In 2014, Minnesota Governor Dayton signed the Minnesota Medical Marijuana Act (SF 2470) into law, which provides legal protections for patients with certain debilitating medical conditions who obtain a physician's recommendation for the use of medical cannabis products. The law authorizes a regulatory program to oversee the distribution and manufacturing of permitted cannabis products, which may use liquid, pill or vaporized delivery methods, however the smoking of cannabis is prohibited. SF 2470 imposes no concentration limits on THC or CBD for these products, which offers maximum flexibility in designing medical cannabis treatments that can be tailored to treat a wide range of patient health conditions. Patient protections are strong in the 2014 law, though it does permit state collection of patient medical data for those patients who are recommended medical cannabis. With respect to patient access, the Minnesota Medical Marijuana Act allowed for eight dispensaries to be operated by private companies.  Two companies are currently licensed to operate cultivation, manufacturing, distribution and retail facilities under the law.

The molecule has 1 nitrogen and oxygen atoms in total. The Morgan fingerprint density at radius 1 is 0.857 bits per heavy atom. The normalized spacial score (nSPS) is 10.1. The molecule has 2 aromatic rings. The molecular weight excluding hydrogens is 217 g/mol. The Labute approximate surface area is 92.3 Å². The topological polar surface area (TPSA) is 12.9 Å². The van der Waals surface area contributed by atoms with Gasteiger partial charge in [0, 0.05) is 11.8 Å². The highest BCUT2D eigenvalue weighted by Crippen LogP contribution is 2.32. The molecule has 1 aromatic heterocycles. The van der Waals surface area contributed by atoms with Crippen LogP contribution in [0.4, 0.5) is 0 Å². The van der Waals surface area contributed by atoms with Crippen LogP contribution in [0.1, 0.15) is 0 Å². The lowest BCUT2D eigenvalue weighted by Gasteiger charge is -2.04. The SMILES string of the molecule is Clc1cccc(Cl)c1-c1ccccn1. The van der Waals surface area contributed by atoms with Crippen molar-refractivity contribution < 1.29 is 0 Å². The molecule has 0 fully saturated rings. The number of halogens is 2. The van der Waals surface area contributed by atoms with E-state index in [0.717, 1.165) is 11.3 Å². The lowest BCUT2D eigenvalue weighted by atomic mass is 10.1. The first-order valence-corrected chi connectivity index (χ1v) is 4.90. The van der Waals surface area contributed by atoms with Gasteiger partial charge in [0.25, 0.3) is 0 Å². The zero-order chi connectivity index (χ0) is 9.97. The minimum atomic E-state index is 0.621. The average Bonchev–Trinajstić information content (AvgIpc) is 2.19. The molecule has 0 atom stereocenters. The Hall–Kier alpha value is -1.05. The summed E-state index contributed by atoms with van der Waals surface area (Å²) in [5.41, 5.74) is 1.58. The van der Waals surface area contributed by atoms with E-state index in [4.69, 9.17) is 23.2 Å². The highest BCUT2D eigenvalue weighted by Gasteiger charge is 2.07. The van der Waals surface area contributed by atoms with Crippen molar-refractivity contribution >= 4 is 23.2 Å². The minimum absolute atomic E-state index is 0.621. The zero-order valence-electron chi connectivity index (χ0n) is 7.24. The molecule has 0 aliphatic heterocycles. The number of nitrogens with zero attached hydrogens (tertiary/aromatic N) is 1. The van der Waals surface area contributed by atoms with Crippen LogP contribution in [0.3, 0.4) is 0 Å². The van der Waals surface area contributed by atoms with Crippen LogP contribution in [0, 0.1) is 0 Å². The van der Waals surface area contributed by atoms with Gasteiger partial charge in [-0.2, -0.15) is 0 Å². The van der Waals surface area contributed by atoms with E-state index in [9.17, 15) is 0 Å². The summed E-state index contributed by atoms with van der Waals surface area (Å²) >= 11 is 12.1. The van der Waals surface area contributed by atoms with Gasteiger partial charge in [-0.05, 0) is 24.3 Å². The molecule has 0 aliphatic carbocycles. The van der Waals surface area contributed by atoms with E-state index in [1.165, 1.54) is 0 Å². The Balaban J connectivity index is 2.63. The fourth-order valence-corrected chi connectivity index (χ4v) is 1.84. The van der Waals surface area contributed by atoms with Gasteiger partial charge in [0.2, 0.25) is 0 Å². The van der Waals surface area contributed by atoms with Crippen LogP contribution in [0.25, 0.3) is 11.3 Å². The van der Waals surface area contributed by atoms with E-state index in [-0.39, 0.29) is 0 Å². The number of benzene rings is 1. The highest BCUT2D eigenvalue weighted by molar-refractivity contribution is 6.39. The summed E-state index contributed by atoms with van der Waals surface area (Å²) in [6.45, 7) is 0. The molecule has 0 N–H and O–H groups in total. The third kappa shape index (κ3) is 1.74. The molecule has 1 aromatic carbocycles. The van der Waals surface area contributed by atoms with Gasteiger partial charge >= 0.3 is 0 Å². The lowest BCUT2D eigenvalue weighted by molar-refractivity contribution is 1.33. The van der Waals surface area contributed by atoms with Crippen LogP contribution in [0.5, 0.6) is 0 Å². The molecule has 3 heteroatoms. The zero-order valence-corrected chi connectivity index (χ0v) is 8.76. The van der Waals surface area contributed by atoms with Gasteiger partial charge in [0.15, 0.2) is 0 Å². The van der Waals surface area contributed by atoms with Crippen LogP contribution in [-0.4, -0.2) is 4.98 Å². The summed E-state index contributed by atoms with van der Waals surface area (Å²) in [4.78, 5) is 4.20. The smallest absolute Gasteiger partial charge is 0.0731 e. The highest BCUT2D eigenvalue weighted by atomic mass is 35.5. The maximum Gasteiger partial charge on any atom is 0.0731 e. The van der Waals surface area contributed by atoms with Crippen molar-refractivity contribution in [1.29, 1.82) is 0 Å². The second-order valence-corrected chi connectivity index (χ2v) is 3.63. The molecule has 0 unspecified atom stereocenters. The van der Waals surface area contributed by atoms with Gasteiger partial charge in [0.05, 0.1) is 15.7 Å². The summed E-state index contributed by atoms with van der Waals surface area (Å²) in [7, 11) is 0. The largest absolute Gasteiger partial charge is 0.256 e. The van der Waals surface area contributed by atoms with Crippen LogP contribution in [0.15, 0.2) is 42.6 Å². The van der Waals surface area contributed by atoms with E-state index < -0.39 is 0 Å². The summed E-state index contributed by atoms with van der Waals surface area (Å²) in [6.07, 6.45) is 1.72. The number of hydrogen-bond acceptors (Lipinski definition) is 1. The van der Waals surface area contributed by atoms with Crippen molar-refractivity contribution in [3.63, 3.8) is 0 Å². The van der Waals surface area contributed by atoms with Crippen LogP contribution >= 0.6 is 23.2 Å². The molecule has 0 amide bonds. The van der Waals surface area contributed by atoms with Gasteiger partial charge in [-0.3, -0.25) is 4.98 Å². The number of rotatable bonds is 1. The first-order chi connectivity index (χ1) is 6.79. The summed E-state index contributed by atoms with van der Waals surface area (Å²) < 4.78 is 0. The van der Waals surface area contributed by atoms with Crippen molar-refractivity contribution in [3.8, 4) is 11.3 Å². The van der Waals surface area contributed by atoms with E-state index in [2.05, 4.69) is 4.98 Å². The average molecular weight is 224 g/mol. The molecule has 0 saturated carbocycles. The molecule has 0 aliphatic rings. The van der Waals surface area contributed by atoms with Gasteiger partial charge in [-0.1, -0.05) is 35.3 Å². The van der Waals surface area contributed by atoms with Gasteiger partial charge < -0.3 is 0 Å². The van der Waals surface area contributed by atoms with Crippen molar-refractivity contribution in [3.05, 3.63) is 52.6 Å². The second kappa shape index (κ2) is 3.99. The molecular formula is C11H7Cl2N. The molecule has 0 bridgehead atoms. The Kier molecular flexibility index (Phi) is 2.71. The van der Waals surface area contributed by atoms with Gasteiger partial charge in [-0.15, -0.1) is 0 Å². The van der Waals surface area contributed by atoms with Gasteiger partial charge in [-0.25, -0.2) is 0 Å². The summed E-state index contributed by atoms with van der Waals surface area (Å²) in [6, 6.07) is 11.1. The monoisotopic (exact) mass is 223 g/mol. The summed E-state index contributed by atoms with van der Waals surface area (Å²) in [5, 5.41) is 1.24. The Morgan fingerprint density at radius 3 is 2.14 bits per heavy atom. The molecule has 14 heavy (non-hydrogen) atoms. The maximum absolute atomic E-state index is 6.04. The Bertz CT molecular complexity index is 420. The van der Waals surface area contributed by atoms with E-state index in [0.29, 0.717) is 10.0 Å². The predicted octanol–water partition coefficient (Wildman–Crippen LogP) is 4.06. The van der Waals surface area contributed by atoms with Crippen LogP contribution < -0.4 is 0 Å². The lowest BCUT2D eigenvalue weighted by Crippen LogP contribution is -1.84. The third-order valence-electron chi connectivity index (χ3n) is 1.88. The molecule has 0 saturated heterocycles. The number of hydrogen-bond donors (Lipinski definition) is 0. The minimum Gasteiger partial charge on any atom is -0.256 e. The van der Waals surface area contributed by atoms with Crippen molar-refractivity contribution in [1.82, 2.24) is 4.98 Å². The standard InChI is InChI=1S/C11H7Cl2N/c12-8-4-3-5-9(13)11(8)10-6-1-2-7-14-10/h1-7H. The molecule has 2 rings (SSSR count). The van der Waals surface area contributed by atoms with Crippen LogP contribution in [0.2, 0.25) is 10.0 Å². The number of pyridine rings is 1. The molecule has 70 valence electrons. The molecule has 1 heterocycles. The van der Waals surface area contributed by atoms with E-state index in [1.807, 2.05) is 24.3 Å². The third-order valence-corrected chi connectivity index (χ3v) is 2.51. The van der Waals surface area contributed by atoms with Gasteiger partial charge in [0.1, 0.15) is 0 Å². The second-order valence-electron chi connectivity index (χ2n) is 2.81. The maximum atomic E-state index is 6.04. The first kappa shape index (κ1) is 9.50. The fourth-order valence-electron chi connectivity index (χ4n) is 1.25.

In 2016, the state added intractable pain and PTSD to the list of qualifying conditions eligible for patient enrollment in the state system via HF 3142.  This legislation also improved transportation laws for testing and disposal, and allowed pharmacists to video-conference with patients.  In 2018, the Department of Health added sleep apnea, autism and Alzheimer’s to the list of qualifying conditions. The Minnesota Department of Corrections also moved to allow people on supervised release to use medical cannabis.

In 2019, the state expanded the number of legal medical retail facilities from 8 to 16.  The Minnesota Department of Health also added chronic pain and macular degeneration to the list of conditions eligible for medical cannabis treatment. In 2020, under the state’s COVID emergency plans, Minnesota authorized medical cannabis businesses to continue operating, extended patient access through curbside pickup and home delivery, permitted telemedicine for physician evaluations, and extended existing enrollments.